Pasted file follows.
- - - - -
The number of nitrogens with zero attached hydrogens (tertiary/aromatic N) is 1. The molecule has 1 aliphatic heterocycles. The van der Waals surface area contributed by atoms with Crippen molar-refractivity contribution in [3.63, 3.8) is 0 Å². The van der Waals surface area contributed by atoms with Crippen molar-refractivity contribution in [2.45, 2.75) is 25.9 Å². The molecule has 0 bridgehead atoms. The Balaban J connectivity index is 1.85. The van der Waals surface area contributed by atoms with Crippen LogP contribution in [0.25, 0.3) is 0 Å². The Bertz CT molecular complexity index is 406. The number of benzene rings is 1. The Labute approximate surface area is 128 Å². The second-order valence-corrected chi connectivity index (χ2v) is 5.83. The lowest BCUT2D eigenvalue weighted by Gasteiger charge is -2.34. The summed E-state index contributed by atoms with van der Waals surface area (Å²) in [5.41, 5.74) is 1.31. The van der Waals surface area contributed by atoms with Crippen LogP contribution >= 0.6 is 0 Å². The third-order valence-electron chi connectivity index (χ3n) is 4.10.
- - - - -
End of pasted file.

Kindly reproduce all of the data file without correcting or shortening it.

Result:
The number of nitrogens with zero attached hydrogens (tertiary/aromatic N) is 1. The molecule has 1 aliphatic heterocycles. The van der Waals surface area contributed by atoms with Crippen molar-refractivity contribution in [3.63, 3.8) is 0 Å². The van der Waals surface area contributed by atoms with Crippen molar-refractivity contribution in [2.45, 2.75) is 25.9 Å². The molecule has 0 bridgehead atoms. The Balaban J connectivity index is 1.85. The van der Waals surface area contributed by atoms with Crippen LogP contribution in [0.25, 0.3) is 0 Å². The Bertz CT molecular complexity index is 406. The number of benzene rings is 1. The Labute approximate surface area is 128 Å². The second-order valence-corrected chi connectivity index (χ2v) is 5.83. The lowest BCUT2D eigenvalue weighted by Gasteiger charge is -2.34. The summed E-state index contributed by atoms with van der Waals surface area (Å²) in [5.41, 5.74) is 1.31. The van der Waals surface area contributed by atoms with Crippen LogP contribution >= 0.6 is 0 Å². The third-order valence-electron chi connectivity index (χ3n) is 4.10.